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A Tapping Block

by Richard Cadway

Years ago, I was a journeyman tool and die maker – high-speed progressive dies, fixtures, etc. Now I’m a real estate broker, but I still get in some machining on my own projects.

I have used the process described in the January email tip many times. On the lathe, I often put the tap in the tailstock chuck and push it into the hole while rotating the part by hand.

These methods work great, but it is very easy to break 8-32 or smaller taps. By using a tapping block held against the workpiece and a T-handle tap wrench, I’ve found that I can better feel the cut and am less likely to break the small taps. As long as you have a flat surface square to the hole, this is the fastest and easiest way to start a threaded hole.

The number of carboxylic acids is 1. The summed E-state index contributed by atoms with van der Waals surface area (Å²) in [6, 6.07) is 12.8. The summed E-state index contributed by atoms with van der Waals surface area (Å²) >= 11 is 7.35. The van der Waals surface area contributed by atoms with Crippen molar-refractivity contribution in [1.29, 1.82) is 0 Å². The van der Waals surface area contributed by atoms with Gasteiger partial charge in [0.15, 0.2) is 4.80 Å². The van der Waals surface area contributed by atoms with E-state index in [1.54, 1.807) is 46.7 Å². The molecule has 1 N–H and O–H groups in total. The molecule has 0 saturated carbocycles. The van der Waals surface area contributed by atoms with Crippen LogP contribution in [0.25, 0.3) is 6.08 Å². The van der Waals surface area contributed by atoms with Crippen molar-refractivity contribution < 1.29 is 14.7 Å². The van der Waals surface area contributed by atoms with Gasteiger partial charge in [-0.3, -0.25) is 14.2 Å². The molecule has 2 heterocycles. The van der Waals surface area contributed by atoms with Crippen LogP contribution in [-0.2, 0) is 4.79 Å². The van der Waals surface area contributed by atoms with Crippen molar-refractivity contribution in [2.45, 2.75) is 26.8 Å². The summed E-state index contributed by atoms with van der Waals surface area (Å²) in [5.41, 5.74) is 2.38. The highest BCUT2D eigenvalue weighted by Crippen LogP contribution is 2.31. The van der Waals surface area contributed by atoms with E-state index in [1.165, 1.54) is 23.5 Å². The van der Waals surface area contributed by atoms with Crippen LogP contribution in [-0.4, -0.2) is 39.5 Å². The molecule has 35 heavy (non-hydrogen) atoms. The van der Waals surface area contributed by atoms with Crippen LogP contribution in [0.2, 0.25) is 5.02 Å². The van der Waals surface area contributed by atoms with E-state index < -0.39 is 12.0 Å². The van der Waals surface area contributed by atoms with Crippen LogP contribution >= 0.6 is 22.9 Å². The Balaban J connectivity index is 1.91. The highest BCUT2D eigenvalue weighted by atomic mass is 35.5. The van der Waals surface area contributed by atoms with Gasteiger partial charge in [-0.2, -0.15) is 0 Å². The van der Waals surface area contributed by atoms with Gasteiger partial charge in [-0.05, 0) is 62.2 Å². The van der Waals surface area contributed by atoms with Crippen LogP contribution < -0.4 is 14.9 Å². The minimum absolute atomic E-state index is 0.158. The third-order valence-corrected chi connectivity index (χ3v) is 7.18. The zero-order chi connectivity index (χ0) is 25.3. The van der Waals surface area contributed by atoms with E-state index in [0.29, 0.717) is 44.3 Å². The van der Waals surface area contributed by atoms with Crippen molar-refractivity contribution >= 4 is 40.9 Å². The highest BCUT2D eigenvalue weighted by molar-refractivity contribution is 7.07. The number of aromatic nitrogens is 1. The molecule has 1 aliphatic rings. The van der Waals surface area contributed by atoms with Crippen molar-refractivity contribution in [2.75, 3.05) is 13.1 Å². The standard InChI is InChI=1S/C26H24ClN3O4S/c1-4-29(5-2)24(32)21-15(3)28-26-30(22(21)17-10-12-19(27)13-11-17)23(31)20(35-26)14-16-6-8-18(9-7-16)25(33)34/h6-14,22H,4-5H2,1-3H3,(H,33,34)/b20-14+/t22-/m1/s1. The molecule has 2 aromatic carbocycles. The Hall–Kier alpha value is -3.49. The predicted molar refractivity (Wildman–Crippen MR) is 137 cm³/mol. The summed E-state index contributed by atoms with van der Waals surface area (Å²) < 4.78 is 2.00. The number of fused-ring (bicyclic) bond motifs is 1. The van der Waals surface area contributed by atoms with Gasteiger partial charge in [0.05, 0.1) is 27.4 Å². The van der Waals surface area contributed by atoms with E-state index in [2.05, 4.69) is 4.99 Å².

The photo shows a tapping block I made back in 1967. It is made of tool steel, hardened and ground. Just make sure to drill the holes a few thousandths over the tap diameter. Small diameter taps will need a counterbored hole due to their shorter length.

As much as I would like to take credit for this block, it wasn’t my idea. I copied it when I was an apprentice. I have probably tapped thousands of holes using this simple tool.


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